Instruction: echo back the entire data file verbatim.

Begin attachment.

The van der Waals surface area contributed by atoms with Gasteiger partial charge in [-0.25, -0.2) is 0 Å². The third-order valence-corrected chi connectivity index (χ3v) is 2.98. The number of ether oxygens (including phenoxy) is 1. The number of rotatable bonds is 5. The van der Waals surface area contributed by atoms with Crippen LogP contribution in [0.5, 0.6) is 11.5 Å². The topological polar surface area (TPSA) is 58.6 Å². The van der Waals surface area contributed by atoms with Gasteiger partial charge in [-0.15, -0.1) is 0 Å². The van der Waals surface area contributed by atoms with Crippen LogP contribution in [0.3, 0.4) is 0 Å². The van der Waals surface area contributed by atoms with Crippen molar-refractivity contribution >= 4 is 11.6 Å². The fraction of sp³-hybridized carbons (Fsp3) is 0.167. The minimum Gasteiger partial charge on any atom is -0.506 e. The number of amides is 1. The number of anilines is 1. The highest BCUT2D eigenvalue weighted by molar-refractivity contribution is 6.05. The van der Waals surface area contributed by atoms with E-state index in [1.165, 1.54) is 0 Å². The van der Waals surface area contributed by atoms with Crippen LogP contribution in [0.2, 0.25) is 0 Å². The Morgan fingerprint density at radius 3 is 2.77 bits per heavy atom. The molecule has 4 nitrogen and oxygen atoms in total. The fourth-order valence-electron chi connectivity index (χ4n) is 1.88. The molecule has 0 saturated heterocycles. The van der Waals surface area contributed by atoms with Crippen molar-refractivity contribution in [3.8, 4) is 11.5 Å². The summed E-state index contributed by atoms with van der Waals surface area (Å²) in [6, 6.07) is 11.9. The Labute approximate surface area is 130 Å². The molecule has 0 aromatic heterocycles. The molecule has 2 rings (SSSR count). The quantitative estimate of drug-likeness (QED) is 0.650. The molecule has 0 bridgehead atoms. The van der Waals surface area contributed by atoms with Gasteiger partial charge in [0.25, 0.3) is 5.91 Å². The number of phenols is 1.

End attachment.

The van der Waals surface area contributed by atoms with Gasteiger partial charge in [-0.25, -0.2) is 0 Å². The third-order valence-corrected chi connectivity index (χ3v) is 2.98. The number of ether oxygens (including phenoxy) is 1. The number of rotatable bonds is 5. The van der Waals surface area contributed by atoms with Crippen LogP contribution in [0.5, 0.6) is 11.5 Å². The topological polar surface area (TPSA) is 58.6 Å². The van der Waals surface area contributed by atoms with Gasteiger partial charge in [-0.15, -0.1) is 0 Å². The van der Waals surface area contributed by atoms with Crippen LogP contribution in [0.3, 0.4) is 0 Å². The van der Waals surface area contributed by atoms with Crippen molar-refractivity contribution >= 4 is 11.6 Å². The fraction of sp³-hybridized carbons (Fsp3) is 0.167. The minimum Gasteiger partial charge on any atom is -0.506 e. The number of amides is 1. The number of anilines is 1. The highest BCUT2D eigenvalue weighted by molar-refractivity contribution is 6.05. The van der Waals surface area contributed by atoms with E-state index in [1.165, 1.54) is 0 Å². The van der Waals surface area contributed by atoms with Crippen LogP contribution in [0.2, 0.25) is 0 Å². The Morgan fingerprint density at radius 3 is 2.77 bits per heavy atom. The molecule has 4 nitrogen and oxygen atoms in total. The fourth-order valence-electron chi connectivity index (χ4n) is 1.88. The molecule has 0 saturated heterocycles. The van der Waals surface area contributed by atoms with Crippen molar-refractivity contribution in [3.8, 4) is 11.5 Å². The summed E-state index contributed by atoms with van der Waals surface area (Å²) in [6, 6.07) is 11.9. The Labute approximate surface area is 130 Å². The molecule has 0 aromatic heterocycles. The molecule has 2 rings (SSSR count). The quantitative estimate of drug-likeness (QED) is 0.650. The molecule has 0 bridgehead atoms. The van der Waals surface area contributed by atoms with Gasteiger partial charge in [0.25, 0.3) is 5.91 Å². The number of phenols is 1.